The first rule of Dennis Severs’ house is that you do not talk in Dennis Severs’ house.
Not that you’re given a chance to say anything. As we rounded the corner into Spitalfield’s Folgate Street and rang the bell on number 18, the door immediately opened to reveal a composed gentleman in warm winter clothes.
“Is this your first visit to my friend Dennis’ house? Entry is ten pounds. I warn you, there is a mad cat.”
What were we in for? The Californian Dennis Severs moved into Folgate Street in 1979, when the run-down area was attracting colourful types like Gilbert & George. Bypassing frivolities like electricity and modern plumbing, he decorated each of the house’s eleven rooms in the style of a different era, from 1724 to 1914. The aim, or ‘game’ as he put it, was to give the impression the original occupants of the house – the Jervises, a family of Huguenot silk weavers – had just left the room.
Ring the bell, hand over your tenner, and slide into the past.
The motto of the house, Aut Visum Aut Non (‘you either see it or you don’t’), hints at the ghostly quality of the place. Severs died in 1999. In his Will, he asked the house be kept as it was during his lifetime, still admitting the curious, silent public.
Inside the tall, dimly lit house, you see no ghosts. But you hear them, oh yes. The atmosphere is an entity in itself, following you, touching you. You learn to minimise your movements to avoid the naked flames. You tune into the language of the nibbled scone, the glistening yolk of a cooling boiled egg, the afternoon sherry guiltily abandoned. Upstairs, in the paupers’ room, the collapsing ceiling admits sighs of freezing London air.
“Give a man a mask and he’ll tell you the truth.”
Performance art of this kind offers strange intimacy. I was reminded of Punchdrunk’s incredible 2007 production of The Masque of The Red Death in which the audience were given masks and let loose in the industrial cavern that is Battersea Arts Centre. You could rifle through tattered paperwork, watch contortionists getting violently busy on a four-poster bed, or enter a mad puppet show…but you had to remain silent.
In my mask, I laid eyes on a boy (man? It was so dark, I couldn’t tell), taller than me – rare, as I’m over six foot – lurking in a chamber of piled silks and wools. He beckoned; I unthinkingly obeyed. Without permission, he laid a velvet cloak around my shoulders and slowly fastened the clasp. Was he gorgeous? I don’t know; I never saw more than his eyes, which I stared into with inebriated fascination for far longer than was polite until he laid his hand on my back – a touch! – and moved me on.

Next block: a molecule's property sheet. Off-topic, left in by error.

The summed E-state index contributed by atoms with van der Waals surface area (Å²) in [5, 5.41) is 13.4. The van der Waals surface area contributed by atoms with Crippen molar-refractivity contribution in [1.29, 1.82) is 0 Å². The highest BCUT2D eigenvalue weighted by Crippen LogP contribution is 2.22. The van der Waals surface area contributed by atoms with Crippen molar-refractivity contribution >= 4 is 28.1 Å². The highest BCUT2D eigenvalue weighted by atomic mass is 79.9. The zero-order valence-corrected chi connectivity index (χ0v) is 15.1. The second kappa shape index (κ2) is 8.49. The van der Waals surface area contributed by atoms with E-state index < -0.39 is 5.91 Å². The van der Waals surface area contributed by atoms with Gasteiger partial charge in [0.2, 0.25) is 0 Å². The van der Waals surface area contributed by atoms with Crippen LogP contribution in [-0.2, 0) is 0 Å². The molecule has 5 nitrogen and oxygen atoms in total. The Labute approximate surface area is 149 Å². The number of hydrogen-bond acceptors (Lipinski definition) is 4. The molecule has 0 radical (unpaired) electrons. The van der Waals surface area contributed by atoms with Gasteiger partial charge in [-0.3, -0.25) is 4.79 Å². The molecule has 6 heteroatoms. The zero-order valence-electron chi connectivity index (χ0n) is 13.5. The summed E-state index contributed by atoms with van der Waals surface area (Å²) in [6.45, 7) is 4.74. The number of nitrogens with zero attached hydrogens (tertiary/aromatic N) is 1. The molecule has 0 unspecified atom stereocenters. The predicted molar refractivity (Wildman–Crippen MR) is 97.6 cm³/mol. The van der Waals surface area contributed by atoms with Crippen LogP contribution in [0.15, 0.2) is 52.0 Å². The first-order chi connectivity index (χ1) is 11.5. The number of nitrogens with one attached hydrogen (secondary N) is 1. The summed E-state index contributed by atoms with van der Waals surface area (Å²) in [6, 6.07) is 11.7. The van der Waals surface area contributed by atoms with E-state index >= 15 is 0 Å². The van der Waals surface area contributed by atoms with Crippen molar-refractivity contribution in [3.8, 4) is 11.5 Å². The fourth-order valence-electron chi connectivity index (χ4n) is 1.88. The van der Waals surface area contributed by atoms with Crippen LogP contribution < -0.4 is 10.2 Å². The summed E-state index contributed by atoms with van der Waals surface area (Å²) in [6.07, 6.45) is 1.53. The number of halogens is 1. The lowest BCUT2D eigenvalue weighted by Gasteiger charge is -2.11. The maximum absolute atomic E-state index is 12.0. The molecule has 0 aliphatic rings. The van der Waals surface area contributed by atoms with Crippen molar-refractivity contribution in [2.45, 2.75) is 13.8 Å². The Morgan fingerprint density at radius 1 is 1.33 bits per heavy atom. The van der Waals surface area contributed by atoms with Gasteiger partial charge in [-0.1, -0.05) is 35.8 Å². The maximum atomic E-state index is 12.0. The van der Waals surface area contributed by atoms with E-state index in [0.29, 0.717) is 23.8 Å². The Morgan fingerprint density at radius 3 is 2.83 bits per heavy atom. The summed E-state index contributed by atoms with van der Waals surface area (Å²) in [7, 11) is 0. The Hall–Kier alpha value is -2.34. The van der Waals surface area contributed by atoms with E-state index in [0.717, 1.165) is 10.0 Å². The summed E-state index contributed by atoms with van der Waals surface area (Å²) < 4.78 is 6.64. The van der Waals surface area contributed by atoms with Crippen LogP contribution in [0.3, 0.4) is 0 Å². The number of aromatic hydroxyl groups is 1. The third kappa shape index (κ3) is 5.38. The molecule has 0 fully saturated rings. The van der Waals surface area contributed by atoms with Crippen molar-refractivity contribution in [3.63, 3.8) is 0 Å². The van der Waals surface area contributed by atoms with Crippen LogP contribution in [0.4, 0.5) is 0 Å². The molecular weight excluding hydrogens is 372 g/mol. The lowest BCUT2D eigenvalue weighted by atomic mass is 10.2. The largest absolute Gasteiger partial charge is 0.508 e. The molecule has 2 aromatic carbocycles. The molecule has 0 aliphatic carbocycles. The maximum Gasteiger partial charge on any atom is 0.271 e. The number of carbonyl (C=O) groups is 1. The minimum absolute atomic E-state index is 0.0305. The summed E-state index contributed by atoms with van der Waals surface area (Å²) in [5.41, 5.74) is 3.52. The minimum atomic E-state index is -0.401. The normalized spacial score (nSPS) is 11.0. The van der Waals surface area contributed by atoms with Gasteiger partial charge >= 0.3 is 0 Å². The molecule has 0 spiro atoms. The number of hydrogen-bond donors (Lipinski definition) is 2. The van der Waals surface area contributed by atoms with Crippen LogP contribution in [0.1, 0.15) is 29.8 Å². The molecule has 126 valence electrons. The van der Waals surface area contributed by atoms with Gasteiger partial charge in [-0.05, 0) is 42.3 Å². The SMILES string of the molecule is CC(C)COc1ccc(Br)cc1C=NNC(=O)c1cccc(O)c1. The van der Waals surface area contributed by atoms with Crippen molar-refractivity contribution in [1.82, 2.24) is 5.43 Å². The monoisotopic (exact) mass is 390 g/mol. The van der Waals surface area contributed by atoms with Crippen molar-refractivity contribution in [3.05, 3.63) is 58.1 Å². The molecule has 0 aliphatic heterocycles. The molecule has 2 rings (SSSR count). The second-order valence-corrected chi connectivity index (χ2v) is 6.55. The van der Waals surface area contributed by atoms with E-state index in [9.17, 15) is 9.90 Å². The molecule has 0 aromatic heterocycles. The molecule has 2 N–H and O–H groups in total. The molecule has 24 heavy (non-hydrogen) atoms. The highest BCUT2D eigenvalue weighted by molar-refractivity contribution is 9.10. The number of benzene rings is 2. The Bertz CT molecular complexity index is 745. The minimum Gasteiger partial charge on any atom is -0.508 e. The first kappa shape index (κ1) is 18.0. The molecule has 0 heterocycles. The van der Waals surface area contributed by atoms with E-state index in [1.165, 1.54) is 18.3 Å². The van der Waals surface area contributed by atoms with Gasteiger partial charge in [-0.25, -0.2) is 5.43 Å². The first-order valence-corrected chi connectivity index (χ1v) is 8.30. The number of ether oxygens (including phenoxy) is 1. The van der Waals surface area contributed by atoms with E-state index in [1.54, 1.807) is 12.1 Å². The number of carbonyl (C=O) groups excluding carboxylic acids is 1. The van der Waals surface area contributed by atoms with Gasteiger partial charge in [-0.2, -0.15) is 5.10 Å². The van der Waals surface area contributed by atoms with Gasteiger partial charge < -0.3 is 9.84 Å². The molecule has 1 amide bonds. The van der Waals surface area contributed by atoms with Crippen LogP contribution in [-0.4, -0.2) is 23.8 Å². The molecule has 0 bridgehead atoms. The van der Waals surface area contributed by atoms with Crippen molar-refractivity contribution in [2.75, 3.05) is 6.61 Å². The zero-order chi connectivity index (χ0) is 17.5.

That, I think, is the trick of performance art. Like a parasite, it knows your boundaries and wheedles inside. Think of Venetian prostitutes with their Servetta Muta masks held by a bit between the teeth. Anonymity is intimacy.
“Those in the past were also dizzy and dumbstruck”
Severs left a note for us in Mrs Jervis’ pink confection of a rococo dayroom. To experience the house without sensing the long-gone occupants would be “like celebrating the Millennium as a number, without Christ.” It’s safe to say he took his still life drama seriously. But that heavy statement was interesting…
“You must forgive the shallow who must chatter,” says another note. We have the Internet, 24 hour news, the telephone with the police on the end waiting for our call. The Severs house recreates the cut-offedness we’ve learned to forget. If you love history, you spend eons inside books offering first person accounts of a moment 100 years old or more, but when you enter the closed atmosphere of 18 Folgate Street, with its strange sounds, strong smells, and unreliable light, you at once feel vulnerable.
But the house is merely a pretty illusion if you aren’t willing to let down your barriers – a fact brought home by the frequent smacks on the wrist in the form of signs saying, “STOP LOOKING AT INDIVIDUAL OBJECTS/ARE YOU STILL LOOKING AT THE OBJECTS/WELL STOP IT”. The spirit of the age was what Severs wanted to capture, not a cabinet of curiosities. These signs are more off-putting than the small anachronisms such as supermarket labels on the claret bottles. Besides, I like to think they were all part of the game. Where would Hogarth’s revelers get their cheap plonk if they were around today? Sainsbury’s, like the rest of us.
It takes an experience like 18 Folgate Street to illustrate how different we are to our ancestors – and how viscerally similar.
As Severs said:
“You are 100 years old; you are wise.”